As fuel spill pollutes beaches, destination of toxic material remains unclear
Nearly a full week after the toxic spill in English Bay, key details regarding the clean-up and disposal of contaminated articles remain unclear.
After the grain ship MV Marathassa spilled in English Bay on Wednesday, responders agreed on Saturday – days after the incident – to hire a contractor to dispose of items contaminated with the leaked bunker fuel, the Vancouver Observer has learned.
The Ministry of Environment stated in an email the contract went to Terrapure Environmental (formerly known as NewAlta), headquartered in Burlington, Ontario, to dispose of the spill contents in accordance with a waste-management plan agreed upon by members of Unified Command on April 11, days after the spill happened.
"MoE (Ministry of Environment) developed the Waste Management plan that was signed off by Unified Command Saturday," Ministry of Environment spokesperson David Karn said.
Destination of bunker fuel-contaminated materials
A spokesperson for WCMRC, a privately funded firm legally responsible for 27,000 kms of British Columbia coastline, told the Vancouver Observer the materials have been "off-loaded at our barge" to be disposed of by "a contractor."
When reached to comment on specifics, Terrapure Environmental spokesperson Greg Jones spokesperson said:
"I can confirm for you that we are in fact taking some materials, but we are a sub-contractor to the primary responder on the clean-up Western Canada Marine Response Corporation (WCMRC)."
Follow-up questions received no response.
The Vancouver Observer has learned there was no plan before Saturday for the disposal of absorbent booms, pads and other items used to clean-up last week's spill. Companies have yet to disclose any details around the transport, storage and destination of toxic, contaminated articles.
Terrapure's website does not list a waste management service in B.C., but mentions a "used lubricating oil re-refinery in North Vancouver, B.C." among its operations. When asked for further clarification, Terrapure spokesperson Greg Jones directed all questions to WCMRC.
Bunker fuel washed up on Jericho beach. Photo by Jeremy Board
Toxic fuel still in the water
The City of Vancouver has now said toxic "Bunker Fuel C", which is known to cause skin and eye irritation, as well as carcinogenicity, is still in the water. A city manager's report presented to council on Tuesday notes that bunker fuel oil can be carried hundreds of miles in the form of scattered tarballs by winds and currents. During the Selendang spill in Alaska, tar balls were found 1-3 meters below surface.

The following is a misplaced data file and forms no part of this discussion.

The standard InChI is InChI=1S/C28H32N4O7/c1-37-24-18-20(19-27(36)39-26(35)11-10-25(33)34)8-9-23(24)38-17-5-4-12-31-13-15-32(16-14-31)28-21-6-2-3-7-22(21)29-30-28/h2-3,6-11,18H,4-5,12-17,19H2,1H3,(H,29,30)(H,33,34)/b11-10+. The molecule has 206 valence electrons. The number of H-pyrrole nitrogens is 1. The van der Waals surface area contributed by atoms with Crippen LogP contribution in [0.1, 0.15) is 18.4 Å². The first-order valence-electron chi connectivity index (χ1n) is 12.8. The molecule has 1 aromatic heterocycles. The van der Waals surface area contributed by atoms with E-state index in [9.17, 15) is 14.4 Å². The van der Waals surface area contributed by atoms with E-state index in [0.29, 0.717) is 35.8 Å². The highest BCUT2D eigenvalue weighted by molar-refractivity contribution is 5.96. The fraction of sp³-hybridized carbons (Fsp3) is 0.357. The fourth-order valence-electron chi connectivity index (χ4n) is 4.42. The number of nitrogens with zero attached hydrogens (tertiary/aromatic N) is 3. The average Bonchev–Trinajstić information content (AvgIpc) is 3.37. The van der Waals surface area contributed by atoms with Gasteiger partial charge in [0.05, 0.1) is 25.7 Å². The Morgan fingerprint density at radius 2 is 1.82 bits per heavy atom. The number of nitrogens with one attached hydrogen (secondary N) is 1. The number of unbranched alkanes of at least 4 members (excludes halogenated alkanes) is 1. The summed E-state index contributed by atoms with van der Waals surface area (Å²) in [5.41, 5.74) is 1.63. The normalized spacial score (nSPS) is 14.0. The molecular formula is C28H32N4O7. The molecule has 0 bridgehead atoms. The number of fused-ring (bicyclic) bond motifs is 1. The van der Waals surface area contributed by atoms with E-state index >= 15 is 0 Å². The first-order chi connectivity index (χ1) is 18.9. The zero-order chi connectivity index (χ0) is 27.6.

According to city manager Ballem, globules of toxic Bunker Fuel C — the fuel used to drive most marine cargo vessels — have been reported at Sunset Beach, Crab Beach, New Brighton, English Bay, North Shore, Inner Coal Harbour and in Stanley Park at Siwash Rock and Second Beach.
“There is a real concern that we don’t know how much oil had come out,” she said.
Bunker fuel is expected to wash up on the shore for weeks to come and a major mitigating factor has been an apparent pattern of vague information presented by Unified Command, City Manager Penny Ballem told council Tuesday morning.
On Monday, Coast Guard Commissioner Jody Thomas told a boardroom full of reporters she was "extremely happy" with the "world class" response.
City manager concerned over delays
Thomas echoed statements made by Minister of Industry James Moore that 80 per cent of the toxic bunker fuel C had been contained and extracted from the bay.
The next day, Ballem's address in the city council chamber noted a major deposit of toxic bunker fuel underneath Marathassa and echoed a call to stay out of the water, off the beaches and away from wildlife effected by the spill.
“Bunker oil is very toxic, so whether [the spill] is big or little, the reaction has to happen in a short time-frame. It is a major concern for any ship in the bay.”
“The Coast Guard has been hamstrung,” said Councillor Jang in response to the city manager’s report. Jang said he is shocked by how far the toxic bunker fuel spill spread before the Coast Guard response.
He questions the credibility of numbers reported by Coast Guard Commissioner Jody Taylor. He said the federal government's decision to close the Kitsilano point Coast Guard is the root cause of delays, and he "is not enormously pleased with the response."
Councillor Jang noted he remembers ships with booms at the Kitsilano station and recalls a meeting with Commissioner Thomas, in which she said the closure was a “done deal."
In the City Council chamber, Ballem explained the heavy viscous nature of bunker fuel tends to form into sinkable bubbles or globules in water that suspend in the shallows and low tide banks before washing up on shore.
She also noted that of the 20 to 30 oiled birds recovered, many were discovered in Vanier park, location of the closed Kitsilano Point Coast Guard station.
She said the City does not have the means to monitor deep water and is reliant on reports from the Coast Guard. Ballem said the critical questions are how much oil is beneath the water's surface, and what the impact will be on fisheries and marine life. She indicated there are plans to monitor and report back to City Council in the coming months.